Wednesday, October 22, 2008
Boy, my blog production really has slowed down of late, hasn’t? Well, this marks my 200th post. Significantly, it also marks my third wedding anniversary*. Coincidence? I think think so.
In any case, I’ve been more than a little swamped in the last few days. Sadly, this has not been of the traveling-Europe-having-zany-adventures kind of swamped, but more of the why-is-it-all-my-freelance-clients-give-me-assignments-at-the-same-time-it-must-be-a-conspiracy kind of swamped. So why am I writing here about this, instead of, say, nuclear physics? Because I love you, that’s why.**
I did manage to escape my office and increasingly wonky laptop long enough to take a hike this past Sunday. Now that Sami the Finn has returned to the land of Frozen Monosyllabic Angst-sters in the North, Amynah and I find ourselves hiking with, unexpectedly, Amynah’s boss Brigitte***, and her husband Alain.
Amynah and Brigitte, on one of the less perilous sections
They chose a hike in the southern Vosges that translates roughly as “The Trail of the Rocks.” Having seen photos of the trail on-line, I had assumed that this name referred to the views it affords hikers of the bare granite cliffs that loom over the Munster valley.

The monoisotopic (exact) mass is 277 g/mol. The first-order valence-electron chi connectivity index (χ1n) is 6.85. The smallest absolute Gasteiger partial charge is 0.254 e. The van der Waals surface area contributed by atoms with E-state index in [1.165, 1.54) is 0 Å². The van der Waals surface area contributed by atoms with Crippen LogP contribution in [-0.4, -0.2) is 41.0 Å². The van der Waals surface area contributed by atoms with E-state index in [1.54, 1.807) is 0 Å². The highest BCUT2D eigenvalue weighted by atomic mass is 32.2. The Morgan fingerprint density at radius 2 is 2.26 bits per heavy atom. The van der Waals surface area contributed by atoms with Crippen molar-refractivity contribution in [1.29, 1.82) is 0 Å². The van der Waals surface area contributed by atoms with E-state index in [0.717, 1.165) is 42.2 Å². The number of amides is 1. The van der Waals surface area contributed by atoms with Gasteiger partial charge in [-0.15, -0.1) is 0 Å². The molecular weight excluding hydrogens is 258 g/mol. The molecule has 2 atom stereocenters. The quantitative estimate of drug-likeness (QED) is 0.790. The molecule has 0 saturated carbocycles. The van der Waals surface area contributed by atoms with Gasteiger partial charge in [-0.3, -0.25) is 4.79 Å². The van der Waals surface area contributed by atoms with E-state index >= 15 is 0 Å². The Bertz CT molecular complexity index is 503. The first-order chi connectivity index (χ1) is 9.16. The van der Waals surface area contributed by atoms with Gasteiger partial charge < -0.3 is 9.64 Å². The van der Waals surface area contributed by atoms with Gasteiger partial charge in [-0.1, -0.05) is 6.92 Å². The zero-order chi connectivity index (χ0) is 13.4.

I was wrong.
Turns out that when the French call a trail “The Trail of Rocks” they really mean that the trail is made up of rocks. Lots of them, all sharp, and crazed angles and covered in wet, slippery leaves.
Alain explained that the trail was built in 1915. With my razor sharp grasp of history, I asked if the folks in the neighbourhood didn’t have more pressing things to do at the time than hacking trails out of cliffsides.
See that cliff? We had to climb that.
“Ah, it was made by contrabandieres” explained Alain – men running illicit merchandise back and forth over the border between what was then the Kaiser’s Germany and wartime France. Given how much trouble I was having navigating the steep, rough ups and downs of the trail, I had to give those smugglers of yore, traversing this route while burdened with backpacks of blackmarket cheese or what-have-you, a tip of my hat. Or would have, had my hands not been otherwise occupied holding on for dear life.
Smugglers made this? I guess they have a more industrious breed of criminal around here
*The leather anniversary, apparently. You do not want to contemplate my underpants right now, trust me.
** In that needy, craving approval, writer-reader way.
***Who, amusingly, complained all day that she was fatiguée from a dinner that had gone until 1AM the previous night. I'd have called her on it, had only I known the French word for hangover.